The U-BIOPRED project is set to meet its ultimate aim of creating a handprint of severe asthma to advance understanding of the disease.
The final annual meeting of U-BIOPRED members was held in Leuven, Belgium on 22-23 June, 2015 and was followed by a results symposium that was open to patients and the public (24 June, 2015).
Project leaders reported that the creation of a severe asthma handprint was on course, which would help the project deliver its ultimate aim of uncovering new information and ideas that could lead to the creation of effective new treatments.
The meeting was an opportunity for project members to share their achievements and plan to ensure that the project’s objectives can be met over the final stages of this 6-year project (2000-2015).
In-depth analysis: key activities and outcomes
Samples from 893 adults and children with severe asthma have been collected as part of the project and compared to samples from people with mild asthma, no asthma and chronic obstructive pulmonary disease (COPD), to identify different sub-types (known as phenotypes) of severe asthma. The samples are also analysed to:
- Discover novel mechanisms involved in severe asthma
- Make links between pre-clinical models and clinical research, such as moving from research and discoveries in animals to humans
- Provide the data for selecting which aspects of severe asthma should be targeted in the development of new drugs
This diagram shows the process of how the samples from the trial participants are used by different studies in U-BIOPRED to produce a handprint of severe asthma. Two key factors that make this possible are the storing and transport of the samples in the U-BIOPRED biobank, and the knowledge management system that enables the project members to access all the different data produced by the sample analysis.
Fingerprints and handprints
Once the sample collection was complete, data was put together using advanced mathematics to develop a ‘handprint’ of severe asthma sub-types. These are created through the identification of markers based on very specific factors, ranging from the individual’s genes to the impact of other conditions, such as allergy, and their quality of life with severe asthma (red text).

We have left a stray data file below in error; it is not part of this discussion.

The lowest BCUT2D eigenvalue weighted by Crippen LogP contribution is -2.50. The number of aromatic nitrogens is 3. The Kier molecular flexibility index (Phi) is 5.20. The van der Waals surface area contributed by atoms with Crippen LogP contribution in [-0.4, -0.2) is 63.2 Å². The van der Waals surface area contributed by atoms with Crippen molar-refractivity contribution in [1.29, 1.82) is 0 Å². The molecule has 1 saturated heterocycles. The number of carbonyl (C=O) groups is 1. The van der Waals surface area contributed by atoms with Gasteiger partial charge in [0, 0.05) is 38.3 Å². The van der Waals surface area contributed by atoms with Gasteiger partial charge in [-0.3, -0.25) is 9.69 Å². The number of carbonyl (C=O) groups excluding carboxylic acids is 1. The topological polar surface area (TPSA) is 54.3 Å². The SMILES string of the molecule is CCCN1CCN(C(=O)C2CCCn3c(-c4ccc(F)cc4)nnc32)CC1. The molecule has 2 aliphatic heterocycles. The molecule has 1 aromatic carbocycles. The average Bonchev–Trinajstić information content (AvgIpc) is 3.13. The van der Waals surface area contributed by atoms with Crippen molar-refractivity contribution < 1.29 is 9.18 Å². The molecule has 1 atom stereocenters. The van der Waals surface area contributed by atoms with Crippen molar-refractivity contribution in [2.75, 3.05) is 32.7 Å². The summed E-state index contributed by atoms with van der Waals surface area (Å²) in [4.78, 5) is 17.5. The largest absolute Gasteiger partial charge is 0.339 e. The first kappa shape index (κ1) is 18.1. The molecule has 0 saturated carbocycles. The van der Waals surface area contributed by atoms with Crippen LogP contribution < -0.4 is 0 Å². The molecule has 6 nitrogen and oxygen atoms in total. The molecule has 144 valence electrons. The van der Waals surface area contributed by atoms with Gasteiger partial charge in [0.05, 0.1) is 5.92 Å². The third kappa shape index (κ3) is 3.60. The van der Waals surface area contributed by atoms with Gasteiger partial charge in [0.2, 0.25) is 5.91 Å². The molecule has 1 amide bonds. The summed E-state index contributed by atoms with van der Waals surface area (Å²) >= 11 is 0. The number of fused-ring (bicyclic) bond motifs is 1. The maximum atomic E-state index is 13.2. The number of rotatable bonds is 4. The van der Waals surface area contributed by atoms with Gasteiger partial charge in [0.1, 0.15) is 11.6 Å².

This diagram shows how the different types of information collected from the trial participants (black text) are being used to identify the subtypes of severe asthma.
U-BIOPRED has so far achieved 75% of its main goals. It is expected that 90% of these goals will be met by the end of August 2015. The goals that have been met include:
- Agreeing a definition of severe asthma to be used by every project member and partner organisation
- Identifying patterns in the data including higher levels of a specific protein in their blood for people with severe asthma who smoke have. These clusters were the first step to developing fingerprints
- A cold virus was developed and approved to test the relationship between severe asthma and the common cold
- 12 papers on different areas of the project have been published in academic journals over the last year. Visit the publication area on this website to see a full list of papers published.
U-BIOPRED has been able to shift thinking from asthma as a single disease with a single treatment, to the awareness of different subtypes of asthma, which can be identified through tests so that patients can receive better treatment that is more closely matched to their subtype of asthma.
By achieving this, U-BIOPRED is helping make personalised medicine a reality, where each person’s unique type of severe asthma can be identified and treated with the best treatment for them.
Next steps (2015/16)
Although the EU funding for the project ends in September 2015, the U-BIOPRED members are committed to completing their work, which will see results coming from the project continuing into 2016. Aims include:
- To complete the analysis of the data and ‘lock’ the shared database so that everyone using the data is using the same/correct data
- Identifying, refining and confirming the handprints
- Completing the common cold study
- Identifying the potential for using the results of U-BIOPRED in clinical practice and how this could be acheived, for example, what should be looked at in future studies
- Looking at how the work of U-BIOPRED (handprints and fingerprints) could be used in medicines development, for example through discussions with the European Medicines Agency (EMA)
- Complete publications on findings of all U-BIOPRED-related studies, and produce lay abstracts for all projects idenitfied as having wider patient and public interest by the Patient Input Platform (PIP)
- Communicate the findings of the project to medical and scientific audiences, for example at the European Respiratory Society (ERS) International Congress 2015
- Develop guidance for patient involvement in future research projects to ensure best practice and maximum opportunity for patient involvement, for example producing a booklet for IMI project coordinators and available on the IMI website for funding applicants.